Ang katatagan ng mga batayan ng ating ekonomiya ay natutulungan din ng dumadaming iba’t-ibang bansang bumibili ng ating produkto. Halimbawa, hindi na tayo gaano umaasa lamang sa ating benta sa Amerika, at di-hamak malakas na tayong nakakapasok sa Tsina at iba pang mga palengke sa Asya.
Walang pagod tayong nagpupursige upang tugunan ang mga hamong bunga ng paghina ng ekonomiya ng mundo at pagsipa ng mga presyo ng langis at pagkain. Malubha ang tama sa mahihirap nitong mga puwersang pandaigdig.
Maliwanag na ang kalagayan ng ekonomiya, dala ng mahal na langis at pagkain sa mundo ay isang hamon, at hinaharap natin ito nang buong sigasig. Nakikialam tayo upang ipagtanggol ang ating pinakamahihirap.
Nagsisikap ang pamahalaan upang tiyakin na ang kasapatan ng pagkain ng bansa ay matatag at maglagay tayo ng pagkain sa hapag ng bawat Pilipino.
May tatlong haligi ang ating plano: tiyaking sapat ang ating bigas, subaybayan ang maayos na pagbebenta ng bigas, at hulihin ang mga nagtatago at nagpupuslit ng bigas.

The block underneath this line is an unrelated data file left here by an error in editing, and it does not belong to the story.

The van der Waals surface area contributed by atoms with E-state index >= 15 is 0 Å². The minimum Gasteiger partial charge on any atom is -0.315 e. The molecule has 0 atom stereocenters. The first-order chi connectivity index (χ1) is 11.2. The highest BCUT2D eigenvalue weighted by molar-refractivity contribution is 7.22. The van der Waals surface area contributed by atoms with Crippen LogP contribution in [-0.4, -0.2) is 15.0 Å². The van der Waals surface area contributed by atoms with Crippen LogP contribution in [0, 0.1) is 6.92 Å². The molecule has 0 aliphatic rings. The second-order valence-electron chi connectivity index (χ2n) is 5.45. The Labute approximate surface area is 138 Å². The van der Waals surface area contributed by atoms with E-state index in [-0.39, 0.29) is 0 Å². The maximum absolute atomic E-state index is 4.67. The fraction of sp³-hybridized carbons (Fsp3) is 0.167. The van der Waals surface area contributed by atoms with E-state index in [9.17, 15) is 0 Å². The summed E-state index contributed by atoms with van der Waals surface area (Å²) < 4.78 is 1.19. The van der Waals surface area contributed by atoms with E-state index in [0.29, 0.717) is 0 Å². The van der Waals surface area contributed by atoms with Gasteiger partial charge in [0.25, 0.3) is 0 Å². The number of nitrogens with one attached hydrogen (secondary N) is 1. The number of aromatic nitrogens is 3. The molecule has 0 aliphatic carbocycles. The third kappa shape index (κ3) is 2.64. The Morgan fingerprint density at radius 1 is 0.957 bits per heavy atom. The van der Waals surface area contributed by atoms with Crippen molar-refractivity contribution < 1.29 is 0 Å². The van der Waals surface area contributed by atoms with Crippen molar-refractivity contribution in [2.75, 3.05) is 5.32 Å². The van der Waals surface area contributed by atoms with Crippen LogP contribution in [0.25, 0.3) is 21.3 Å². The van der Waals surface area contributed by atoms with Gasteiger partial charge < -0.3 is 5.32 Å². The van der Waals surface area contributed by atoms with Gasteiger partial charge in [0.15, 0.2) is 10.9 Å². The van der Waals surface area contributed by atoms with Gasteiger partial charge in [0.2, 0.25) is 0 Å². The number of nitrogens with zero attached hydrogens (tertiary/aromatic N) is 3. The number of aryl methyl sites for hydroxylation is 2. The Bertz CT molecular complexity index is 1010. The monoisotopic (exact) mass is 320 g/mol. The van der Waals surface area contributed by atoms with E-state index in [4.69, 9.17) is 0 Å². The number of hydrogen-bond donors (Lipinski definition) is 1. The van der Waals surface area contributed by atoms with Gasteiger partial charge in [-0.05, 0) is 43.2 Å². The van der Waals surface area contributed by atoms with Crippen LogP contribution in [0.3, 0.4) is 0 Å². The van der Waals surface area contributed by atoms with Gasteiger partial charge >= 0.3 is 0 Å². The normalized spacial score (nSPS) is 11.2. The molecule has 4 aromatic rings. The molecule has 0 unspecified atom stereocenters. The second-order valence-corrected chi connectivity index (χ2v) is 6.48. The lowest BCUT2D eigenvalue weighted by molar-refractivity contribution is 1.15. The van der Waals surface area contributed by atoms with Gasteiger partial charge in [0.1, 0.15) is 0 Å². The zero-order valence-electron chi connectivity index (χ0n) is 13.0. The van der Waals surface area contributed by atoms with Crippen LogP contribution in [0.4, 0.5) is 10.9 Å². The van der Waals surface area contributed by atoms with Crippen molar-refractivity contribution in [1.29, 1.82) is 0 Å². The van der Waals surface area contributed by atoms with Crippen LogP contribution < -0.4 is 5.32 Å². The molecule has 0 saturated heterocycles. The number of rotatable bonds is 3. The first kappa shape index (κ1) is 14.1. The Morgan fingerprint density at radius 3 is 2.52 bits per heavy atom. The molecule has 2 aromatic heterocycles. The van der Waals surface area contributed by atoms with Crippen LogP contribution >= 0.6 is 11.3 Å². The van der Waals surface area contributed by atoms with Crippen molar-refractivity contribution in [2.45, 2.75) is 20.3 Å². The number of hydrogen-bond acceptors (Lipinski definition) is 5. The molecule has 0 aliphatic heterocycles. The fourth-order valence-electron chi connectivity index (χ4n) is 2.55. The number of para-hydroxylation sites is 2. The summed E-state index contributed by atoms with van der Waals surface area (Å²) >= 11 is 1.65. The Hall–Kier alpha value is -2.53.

Marami na ang mga nagsasamantala na ating natunton, napigil at nakakasuhan. Bagaman matagal ang proseso ng batas, at tama naman sa demokrasya, huwag magkamali: mabilis tayong kumikilos nang buong bagsik laban sa mga lumalabag sa batas.
Nakatutok din sa pinakamahihirap ang ating pagsisikap, upang siguruhin na sila ang mangungunang makakuha ng bigas na kailangan nila.
We have adequate supply of rice today, and we have a solid plan for self-sufficiency. This is important for our domestic and international audiences to appreciate. Samantala, nag-aambag tayo ng bigas at pagkain para sa reserba, ngunit para sa hinaharap. Magagawa nating maghatid ng pagkain sa hapag. And I am gratified and grateful to the Lord that notwithstanding the very high price of rice in the whole world market in the last two quarters, hunger has gone down significantly. Thank God for that.